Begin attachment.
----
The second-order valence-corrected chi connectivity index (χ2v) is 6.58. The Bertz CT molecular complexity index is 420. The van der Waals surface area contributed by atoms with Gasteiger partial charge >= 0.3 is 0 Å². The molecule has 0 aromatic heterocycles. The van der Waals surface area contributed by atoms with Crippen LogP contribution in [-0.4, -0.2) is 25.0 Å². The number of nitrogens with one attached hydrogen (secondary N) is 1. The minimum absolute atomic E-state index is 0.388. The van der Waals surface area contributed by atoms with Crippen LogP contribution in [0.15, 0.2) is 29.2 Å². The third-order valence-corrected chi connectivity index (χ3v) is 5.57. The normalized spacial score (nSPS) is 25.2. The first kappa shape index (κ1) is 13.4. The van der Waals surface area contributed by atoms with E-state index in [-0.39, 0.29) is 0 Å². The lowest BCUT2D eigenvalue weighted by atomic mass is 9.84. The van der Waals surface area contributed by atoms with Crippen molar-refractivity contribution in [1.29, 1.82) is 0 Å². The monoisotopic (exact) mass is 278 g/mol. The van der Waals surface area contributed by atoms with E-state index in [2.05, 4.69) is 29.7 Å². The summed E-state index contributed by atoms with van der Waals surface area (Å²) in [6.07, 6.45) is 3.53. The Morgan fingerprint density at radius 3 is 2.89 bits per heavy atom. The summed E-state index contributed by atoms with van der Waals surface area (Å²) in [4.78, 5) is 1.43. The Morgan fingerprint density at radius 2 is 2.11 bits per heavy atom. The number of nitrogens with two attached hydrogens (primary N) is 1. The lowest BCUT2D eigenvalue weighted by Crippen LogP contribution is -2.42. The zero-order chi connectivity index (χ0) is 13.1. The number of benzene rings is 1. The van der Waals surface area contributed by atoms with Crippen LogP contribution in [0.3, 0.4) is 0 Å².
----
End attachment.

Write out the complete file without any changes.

The second-order valence-corrected chi connectivity index (χ2v) is 6.58. The Bertz CT molecular complexity index is 420. The van der Waals surface area contributed by atoms with Gasteiger partial charge >= 0.3 is 0 Å². The molecule has 0 aromatic heterocycles. The van der Waals surface area contributed by atoms with Crippen LogP contribution in [-0.4, -0.2) is 25.0 Å². The number of nitrogens with one attached hydrogen (secondary N) is 1. The minimum absolute atomic E-state index is 0.388. The van der Waals surface area contributed by atoms with Crippen LogP contribution in [0.15, 0.2) is 29.2 Å². The third-order valence-corrected chi connectivity index (χ3v) is 5.57. The normalized spacial score (nSPS) is 25.2. The first kappa shape index (κ1) is 13.4. The van der Waals surface area contributed by atoms with E-state index in [-0.39, 0.29) is 0 Å². The lowest BCUT2D eigenvalue weighted by atomic mass is 9.84. The van der Waals surface area contributed by atoms with Crippen molar-refractivity contribution in [1.29, 1.82) is 0 Å². The monoisotopic (exact) mass is 278 g/mol. The van der Waals surface area contributed by atoms with E-state index in [2.05, 4.69) is 29.7 Å². The summed E-state index contributed by atoms with van der Waals surface area (Å²) in [6.07, 6.45) is 3.53. The Morgan fingerprint density at radius 3 is 2.89 bits per heavy atom. The summed E-state index contributed by atoms with van der Waals surface area (Å²) in [4.78, 5) is 1.43. The Morgan fingerprint density at radius 2 is 2.11 bits per heavy atom. The number of nitrogens with two attached hydrogens (primary N) is 1. The lowest BCUT2D eigenvalue weighted by Crippen LogP contribution is -2.42. The zero-order chi connectivity index (χ0) is 13.1. The number of benzene rings is 1. The van der Waals surface area contributed by atoms with Crippen LogP contribution in [0.3, 0.4) is 0 Å².